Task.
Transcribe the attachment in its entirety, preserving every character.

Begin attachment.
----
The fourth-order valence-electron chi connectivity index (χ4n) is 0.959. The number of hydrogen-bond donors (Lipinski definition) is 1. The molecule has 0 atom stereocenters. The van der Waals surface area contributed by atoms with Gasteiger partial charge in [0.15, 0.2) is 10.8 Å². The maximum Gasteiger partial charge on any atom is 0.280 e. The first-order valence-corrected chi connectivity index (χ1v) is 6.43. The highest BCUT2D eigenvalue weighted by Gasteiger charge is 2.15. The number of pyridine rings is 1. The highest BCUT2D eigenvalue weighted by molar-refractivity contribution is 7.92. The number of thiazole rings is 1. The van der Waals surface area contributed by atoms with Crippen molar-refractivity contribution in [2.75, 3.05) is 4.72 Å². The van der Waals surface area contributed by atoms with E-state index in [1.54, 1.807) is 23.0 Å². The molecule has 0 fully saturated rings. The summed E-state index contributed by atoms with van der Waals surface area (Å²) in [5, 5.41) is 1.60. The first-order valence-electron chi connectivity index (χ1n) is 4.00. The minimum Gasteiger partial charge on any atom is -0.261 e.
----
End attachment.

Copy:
The fourth-order valence-electron chi connectivity index (χ4n) is 0.959. The number of hydrogen-bond donors (Lipinski definition) is 1. The molecule has 0 atom stereocenters. The van der Waals surface area contributed by atoms with Gasteiger partial charge in [0.15, 0.2) is 10.8 Å². The maximum Gasteiger partial charge on any atom is 0.280 e. The first-order valence-corrected chi connectivity index (χ1v) is 6.43. The highest BCUT2D eigenvalue weighted by Gasteiger charge is 2.15. The number of pyridine rings is 1. The highest BCUT2D eigenvalue weighted by molar-refractivity contribution is 7.92. The number of thiazole rings is 1. The van der Waals surface area contributed by atoms with Crippen molar-refractivity contribution in [2.75, 3.05) is 4.72 Å². The van der Waals surface area contributed by atoms with E-state index in [1.54, 1.807) is 23.0 Å². The molecule has 0 fully saturated rings. The summed E-state index contributed by atoms with van der Waals surface area (Å²) in [5, 5.41) is 1.60. The first-order valence-electron chi connectivity index (χ1n) is 4.00. The minimum Gasteiger partial charge on any atom is -0.261 e.